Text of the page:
Sea People- a book review

Lord Howe Island, which was one of the very islands in the Pacific ocean that the Polynesians may not have discovered. Image courtesy of the Image Science & Analysis Laboratory, NASA Johnson Space Center. [Public domain], via Wikimedia Commons.
One of the greatest mysteries in the history of human migrations is how the peoples of Polynesia managed to populate the greatest expanse of any culture in history, from the small islands of Micronesia to Easter Island.  The question has long fascinated people, as have the question of islands that appear to have been populated for a time, but were later abandoned.  Christina Thompson’s recent book examines how outsiders have sought to understand the mystery of Polynesian’s origins from the earliest European explorers, to the experimental archaeologists of the last few decades.

Christina Thompson has a gift for nature writing, and she describes Polynesia’s physical environment evocatively. But the core of the book is a chronological discussion of the different people who encountered Polynesians, and how they sought to understand them. Throughout, this effort is marred by the cultural chasm  between different peoples. When the great English explorer Captain Cook met a Polynesian navigator, Tupaia, he was amazed by the man’s practical skills; his counterpart even created a detailed map of a wide array of islands. But once Cook saw the map, he failed to understand it clearly enough to ask the proper questions that would allow us to interpret it.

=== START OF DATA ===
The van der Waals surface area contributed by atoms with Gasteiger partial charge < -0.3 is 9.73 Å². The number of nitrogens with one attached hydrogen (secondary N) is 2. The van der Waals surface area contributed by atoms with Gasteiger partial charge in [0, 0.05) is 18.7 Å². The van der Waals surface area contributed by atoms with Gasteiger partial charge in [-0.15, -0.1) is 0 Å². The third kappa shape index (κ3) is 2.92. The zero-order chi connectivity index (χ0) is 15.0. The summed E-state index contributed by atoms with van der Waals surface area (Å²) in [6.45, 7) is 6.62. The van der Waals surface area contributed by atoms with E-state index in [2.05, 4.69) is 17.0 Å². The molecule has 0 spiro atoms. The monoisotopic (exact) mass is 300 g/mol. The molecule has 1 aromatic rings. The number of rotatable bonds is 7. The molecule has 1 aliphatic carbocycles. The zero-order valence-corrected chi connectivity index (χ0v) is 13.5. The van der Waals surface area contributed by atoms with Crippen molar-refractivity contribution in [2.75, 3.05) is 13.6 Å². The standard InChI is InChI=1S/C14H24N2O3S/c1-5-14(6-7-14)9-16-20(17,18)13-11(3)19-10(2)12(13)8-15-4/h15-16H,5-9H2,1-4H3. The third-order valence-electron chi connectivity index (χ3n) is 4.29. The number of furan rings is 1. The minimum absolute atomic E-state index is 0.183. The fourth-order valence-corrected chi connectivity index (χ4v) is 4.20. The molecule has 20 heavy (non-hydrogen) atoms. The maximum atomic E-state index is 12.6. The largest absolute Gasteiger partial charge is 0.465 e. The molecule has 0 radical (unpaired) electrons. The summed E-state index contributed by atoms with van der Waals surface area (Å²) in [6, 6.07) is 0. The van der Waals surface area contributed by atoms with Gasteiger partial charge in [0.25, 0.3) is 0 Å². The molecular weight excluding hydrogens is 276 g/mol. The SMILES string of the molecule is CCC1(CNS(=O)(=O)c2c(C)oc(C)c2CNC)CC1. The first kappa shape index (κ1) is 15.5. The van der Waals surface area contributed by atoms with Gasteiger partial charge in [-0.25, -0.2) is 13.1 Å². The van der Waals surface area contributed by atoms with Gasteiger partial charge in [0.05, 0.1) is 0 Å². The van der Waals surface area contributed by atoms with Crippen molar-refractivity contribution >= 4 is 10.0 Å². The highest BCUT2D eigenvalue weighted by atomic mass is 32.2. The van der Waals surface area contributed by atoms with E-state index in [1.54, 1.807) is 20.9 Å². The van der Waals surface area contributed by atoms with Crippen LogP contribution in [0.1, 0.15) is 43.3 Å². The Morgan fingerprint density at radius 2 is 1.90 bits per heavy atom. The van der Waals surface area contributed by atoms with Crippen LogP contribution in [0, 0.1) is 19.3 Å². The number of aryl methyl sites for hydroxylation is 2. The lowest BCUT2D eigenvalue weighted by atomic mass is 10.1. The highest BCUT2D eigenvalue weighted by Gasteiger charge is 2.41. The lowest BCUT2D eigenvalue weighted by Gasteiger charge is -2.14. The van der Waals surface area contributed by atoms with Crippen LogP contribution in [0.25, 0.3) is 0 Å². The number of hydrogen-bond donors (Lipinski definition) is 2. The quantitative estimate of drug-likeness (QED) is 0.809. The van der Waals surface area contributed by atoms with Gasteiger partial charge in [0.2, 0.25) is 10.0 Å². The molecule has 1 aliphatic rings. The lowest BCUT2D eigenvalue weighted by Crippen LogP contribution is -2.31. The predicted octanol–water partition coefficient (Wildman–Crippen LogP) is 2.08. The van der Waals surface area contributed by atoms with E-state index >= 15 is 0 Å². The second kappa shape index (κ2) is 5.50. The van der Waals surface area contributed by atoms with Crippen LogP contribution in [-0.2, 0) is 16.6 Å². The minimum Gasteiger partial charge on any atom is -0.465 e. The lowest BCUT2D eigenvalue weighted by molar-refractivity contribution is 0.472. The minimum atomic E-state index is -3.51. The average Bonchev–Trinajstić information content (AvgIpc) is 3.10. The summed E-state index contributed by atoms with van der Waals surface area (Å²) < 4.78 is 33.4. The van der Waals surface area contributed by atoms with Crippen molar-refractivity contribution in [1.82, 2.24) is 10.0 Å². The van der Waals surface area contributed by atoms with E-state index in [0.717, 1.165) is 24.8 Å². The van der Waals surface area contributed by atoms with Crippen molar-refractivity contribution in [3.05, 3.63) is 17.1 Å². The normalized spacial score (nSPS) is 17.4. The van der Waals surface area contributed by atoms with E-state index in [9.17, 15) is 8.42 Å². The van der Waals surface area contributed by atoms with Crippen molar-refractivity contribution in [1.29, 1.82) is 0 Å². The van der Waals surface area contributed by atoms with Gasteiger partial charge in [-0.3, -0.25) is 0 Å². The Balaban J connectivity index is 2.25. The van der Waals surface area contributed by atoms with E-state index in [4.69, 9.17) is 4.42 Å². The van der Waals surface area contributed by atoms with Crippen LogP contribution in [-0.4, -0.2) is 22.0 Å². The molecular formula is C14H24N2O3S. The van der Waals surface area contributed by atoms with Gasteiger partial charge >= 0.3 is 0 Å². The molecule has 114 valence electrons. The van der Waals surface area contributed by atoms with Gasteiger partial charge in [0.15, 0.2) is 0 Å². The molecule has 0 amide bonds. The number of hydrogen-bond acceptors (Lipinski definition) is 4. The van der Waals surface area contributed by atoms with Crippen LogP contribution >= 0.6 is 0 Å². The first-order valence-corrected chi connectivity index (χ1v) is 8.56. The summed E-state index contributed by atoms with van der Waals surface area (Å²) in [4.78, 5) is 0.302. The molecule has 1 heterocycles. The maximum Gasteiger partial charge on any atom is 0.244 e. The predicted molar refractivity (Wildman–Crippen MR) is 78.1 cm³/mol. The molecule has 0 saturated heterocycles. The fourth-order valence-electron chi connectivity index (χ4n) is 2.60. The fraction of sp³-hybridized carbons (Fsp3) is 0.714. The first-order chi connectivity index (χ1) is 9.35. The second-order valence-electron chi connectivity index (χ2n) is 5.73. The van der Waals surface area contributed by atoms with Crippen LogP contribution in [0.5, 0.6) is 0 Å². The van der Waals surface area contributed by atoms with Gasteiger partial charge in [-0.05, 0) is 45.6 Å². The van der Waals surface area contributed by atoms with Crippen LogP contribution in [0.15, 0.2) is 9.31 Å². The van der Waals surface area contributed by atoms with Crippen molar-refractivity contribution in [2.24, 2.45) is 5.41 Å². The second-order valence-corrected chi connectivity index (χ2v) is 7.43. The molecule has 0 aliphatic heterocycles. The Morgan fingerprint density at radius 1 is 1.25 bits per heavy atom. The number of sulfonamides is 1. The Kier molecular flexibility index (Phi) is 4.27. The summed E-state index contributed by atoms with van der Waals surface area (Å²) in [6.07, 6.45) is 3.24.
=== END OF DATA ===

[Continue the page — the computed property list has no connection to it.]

By the mid-twentieth century, one key author argued that the Polynesians were not great navigators, but rather had drifted from one island to the next largely by accident during storms or after accidents. Indeed, it was only during the era of experimental archaeology in the 1970s (and with the founding of the Polynesian Voyaging Association, when a master navigator led a long distance expedition from Hawaii) that it became finally clear not only how rich the Polynesian’s understanding of navigation truly was, but also how completely different it was from a European approach.

While respectful, Thompson explains the blind spots and legacies that led to mistakes by people such as Thor Heyerdahl, while at the same time she provides a clear picture of how knowledge slowly accumulated. And what is perhaps most amazing that one people created this widespread culture, after likely leaving from an origin point in Taiwan. How was it possible that the same people settled both Madagascar and New Zealand? And there is one more point, which is too recent for Thompson to have included it in her book.  A recent study of Polynesian genetics strongly suggests that there was at least a single genetic introduction of Native American genes (likely from the area of modern day Colombia) into the ancient Polynesian gene pool. While not a shock -as Thompson discusses, the American sweet potato was later found throughout much of Polynesia, including in New Zealand– this presumed contact now has a firmer scientific basis. And the Polynesians’ ancient voyages and navigational skills are as awe-inspiring as ever. I highly recommend Thompson’s well-written, thoughtful and insightful work.

For more information on this geographic area, please read my blog post on a fascinating species on Lord Howe Island, and my review of Tom Koppel’s book Mystery Islands.

Thompson, C. (2019). Sea People: The Puzzle of Polynesia. HarperCollins.

Shawn Smallman, 2020

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